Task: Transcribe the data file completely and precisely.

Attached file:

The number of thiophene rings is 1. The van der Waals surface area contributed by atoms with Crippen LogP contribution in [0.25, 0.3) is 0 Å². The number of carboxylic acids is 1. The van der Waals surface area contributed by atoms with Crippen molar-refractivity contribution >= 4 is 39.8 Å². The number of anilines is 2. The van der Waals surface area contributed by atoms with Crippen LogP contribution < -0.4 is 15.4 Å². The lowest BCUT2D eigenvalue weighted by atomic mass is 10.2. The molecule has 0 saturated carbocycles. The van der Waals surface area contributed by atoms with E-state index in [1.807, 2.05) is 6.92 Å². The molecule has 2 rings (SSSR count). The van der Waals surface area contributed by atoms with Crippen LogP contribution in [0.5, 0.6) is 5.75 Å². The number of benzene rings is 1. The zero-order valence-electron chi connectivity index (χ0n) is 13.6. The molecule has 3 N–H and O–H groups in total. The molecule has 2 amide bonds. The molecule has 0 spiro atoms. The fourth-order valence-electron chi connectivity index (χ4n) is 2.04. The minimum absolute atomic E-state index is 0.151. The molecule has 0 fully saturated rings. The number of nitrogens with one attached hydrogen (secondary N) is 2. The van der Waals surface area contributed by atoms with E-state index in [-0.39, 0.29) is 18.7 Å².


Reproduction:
The number of thiophene rings is 1. The van der Waals surface area contributed by atoms with Crippen LogP contribution in [0.25, 0.3) is 0 Å². The number of carboxylic acids is 1. The van der Waals surface area contributed by atoms with Crippen molar-refractivity contribution >= 4 is 39.8 Å². The number of anilines is 2. The van der Waals surface area contributed by atoms with Crippen LogP contribution < -0.4 is 15.4 Å². The lowest BCUT2D eigenvalue weighted by atomic mass is 10.2. The molecule has 0 saturated carbocycles. The van der Waals surface area contributed by atoms with E-state index in [1.807, 2.05) is 6.92 Å². The molecule has 2 rings (SSSR count). The van der Waals surface area contributed by atoms with Crippen LogP contribution in [0.5, 0.6) is 5.75 Å². The number of benzene rings is 1. The zero-order valence-electron chi connectivity index (χ0n) is 13.6. The molecule has 3 N–H and O–H groups in total. The molecule has 2 amide bonds. The molecule has 0 spiro atoms. The fourth-order valence-electron chi connectivity index (χ4n) is 2.04. The minimum absolute atomic E-state index is 0.151. The molecule has 0 fully saturated rings. The number of nitrogens with one attached hydrogen (secondary N) is 2. The van der Waals surface area contributed by atoms with E-state index in [-0.39, 0.29) is 18.7 Å².